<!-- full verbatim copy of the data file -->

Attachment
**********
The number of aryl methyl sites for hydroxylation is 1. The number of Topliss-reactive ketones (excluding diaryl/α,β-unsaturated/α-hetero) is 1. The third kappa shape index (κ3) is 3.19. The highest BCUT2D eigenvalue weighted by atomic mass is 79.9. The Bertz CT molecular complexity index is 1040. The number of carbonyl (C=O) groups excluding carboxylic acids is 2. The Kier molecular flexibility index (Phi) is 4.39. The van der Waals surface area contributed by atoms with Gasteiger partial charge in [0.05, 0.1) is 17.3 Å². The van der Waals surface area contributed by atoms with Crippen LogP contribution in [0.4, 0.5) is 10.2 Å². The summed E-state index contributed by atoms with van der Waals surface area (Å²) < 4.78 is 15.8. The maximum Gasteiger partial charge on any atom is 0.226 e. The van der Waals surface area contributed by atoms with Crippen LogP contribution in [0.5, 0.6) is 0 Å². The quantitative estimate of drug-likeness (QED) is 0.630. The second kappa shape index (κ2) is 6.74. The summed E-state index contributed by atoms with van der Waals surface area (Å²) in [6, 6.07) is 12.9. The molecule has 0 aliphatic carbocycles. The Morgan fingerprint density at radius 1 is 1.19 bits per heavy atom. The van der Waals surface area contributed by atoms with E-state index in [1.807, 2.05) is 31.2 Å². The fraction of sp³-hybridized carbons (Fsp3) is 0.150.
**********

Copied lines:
The number of aryl methyl sites for hydroxylation is 1. The number of Topliss-reactive ketones (excluding diaryl/α,β-unsaturated/α-hetero) is 1. The third kappa shape index (κ3) is 3.19. The highest BCUT2D eigenvalue weighted by atomic mass is 79.9. The Bertz CT molecular complexity index is 1040. The number of carbonyl (C=O) groups excluding carboxylic acids is 2. The Kier molecular flexibility index (Phi) is 4.39. The van der Waals surface area contributed by atoms with Gasteiger partial charge in [0.05, 0.1) is 17.3 Å². The van der Waals surface area contributed by atoms with Crippen LogP contribution in [0.4, 0.5) is 10.2 Å². The summed E-state index contributed by atoms with van der Waals surface area (Å²) < 4.78 is 15.8. The maximum Gasteiger partial charge on any atom is 0.226 e. The van der Waals surface area contributed by atoms with Crippen LogP contribution in [0.5, 0.6) is 0 Å². The quantitative estimate of drug-likeness (QED) is 0.630. The second kappa shape index (κ2) is 6.74. The summed E-state index contributed by atoms with van der Waals surface area (Å²) in [6, 6.07) is 12.9. The molecule has 0 aliphatic carbocycles. The Morgan fingerprint density at radius 1 is 1.19 bits per heavy atom. The van der Waals surface area contributed by atoms with E-state index in [1.807, 2.05) is 31.2 Å². The fraction of sp³-hybridized carbons (Fsp3) is 0.150.